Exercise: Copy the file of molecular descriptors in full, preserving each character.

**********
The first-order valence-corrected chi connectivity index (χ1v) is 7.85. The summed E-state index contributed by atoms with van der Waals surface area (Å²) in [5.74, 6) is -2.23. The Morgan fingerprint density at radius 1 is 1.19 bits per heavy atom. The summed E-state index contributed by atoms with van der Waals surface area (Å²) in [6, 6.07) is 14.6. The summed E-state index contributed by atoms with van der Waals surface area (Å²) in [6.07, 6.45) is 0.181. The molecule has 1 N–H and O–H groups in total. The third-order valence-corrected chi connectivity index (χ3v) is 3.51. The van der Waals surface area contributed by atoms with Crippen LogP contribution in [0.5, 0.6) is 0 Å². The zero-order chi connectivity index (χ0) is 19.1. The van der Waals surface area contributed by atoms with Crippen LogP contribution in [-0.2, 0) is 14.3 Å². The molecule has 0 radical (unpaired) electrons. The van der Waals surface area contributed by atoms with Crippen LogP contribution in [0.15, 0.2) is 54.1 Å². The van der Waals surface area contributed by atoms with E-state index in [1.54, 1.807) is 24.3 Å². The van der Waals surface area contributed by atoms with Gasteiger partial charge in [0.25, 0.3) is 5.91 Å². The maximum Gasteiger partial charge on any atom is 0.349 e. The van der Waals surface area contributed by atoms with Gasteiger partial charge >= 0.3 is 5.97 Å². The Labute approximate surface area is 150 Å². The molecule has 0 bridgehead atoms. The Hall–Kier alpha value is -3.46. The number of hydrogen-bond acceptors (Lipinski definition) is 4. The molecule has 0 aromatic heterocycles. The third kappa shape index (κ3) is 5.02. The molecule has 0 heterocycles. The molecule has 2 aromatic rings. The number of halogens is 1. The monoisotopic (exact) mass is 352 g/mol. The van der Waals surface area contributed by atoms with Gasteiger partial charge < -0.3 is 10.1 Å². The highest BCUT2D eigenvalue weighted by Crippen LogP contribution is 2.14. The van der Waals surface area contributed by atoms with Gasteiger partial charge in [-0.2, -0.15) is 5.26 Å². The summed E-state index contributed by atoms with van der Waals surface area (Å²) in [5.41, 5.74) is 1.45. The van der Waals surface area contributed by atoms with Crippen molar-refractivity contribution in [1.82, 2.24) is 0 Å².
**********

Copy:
The first-order valence-corrected chi connectivity index (χ1v) is 7.85. The summed E-state index contributed by atoms with van der Waals surface area (Å²) in [5.74, 6) is -2.23. The Morgan fingerprint density at radius 1 is 1.19 bits per heavy atom. The summed E-state index contributed by atoms with van der Waals surface area (Å²) in [6, 6.07) is 14.6. The summed E-state index contributed by atoms with van der Waals surface area (Å²) in [6.07, 6.45) is 0.181. The molecule has 1 N–H and O–H groups in total. The third-order valence-corrected chi connectivity index (χ3v) is 3.51. The van der Waals surface area contributed by atoms with Crippen LogP contribution in [0.5, 0.6) is 0 Å². The zero-order chi connectivity index (χ0) is 19.1. The van der Waals surface area contributed by atoms with Crippen LogP contribution in [-0.2, 0) is 14.3 Å². The molecule has 0 radical (unpaired) electrons. The van der Waals surface area contributed by atoms with Crippen LogP contribution in [0.15, 0.2) is 54.1 Å². The van der Waals surface area contributed by atoms with E-state index in [1.54, 1.807) is 24.3 Å². The van der Waals surface area contributed by atoms with Gasteiger partial charge in [0.25, 0.3) is 5.91 Å². The maximum Gasteiger partial charge on any atom is 0.349 e. The van der Waals surface area contributed by atoms with Gasteiger partial charge >= 0.3 is 5.97 Å². The Labute approximate surface area is 150 Å². The molecule has 0 bridgehead atoms. The Hall–Kier alpha value is -3.46. The number of hydrogen-bond acceptors (Lipinski definition) is 4. The molecule has 0 aromatic heterocycles. The third kappa shape index (κ3) is 5.02. The molecule has 0 heterocycles. The molecule has 2 aromatic rings. The number of halogens is 1. The monoisotopic (exact) mass is 352 g/mol. The van der Waals surface area contributed by atoms with Gasteiger partial charge < -0.3 is 10.1 Å². The highest BCUT2D eigenvalue weighted by Crippen LogP contribution is 2.14. The van der Waals surface area contributed by atoms with Gasteiger partial charge in [-0.2, -0.15) is 5.26 Å². The summed E-state index contributed by atoms with van der Waals surface area (Å²) in [5.41, 5.74) is 1.45. The van der Waals surface area contributed by atoms with Crippen molar-refractivity contribution in [1.82, 2.24) is 0 Å².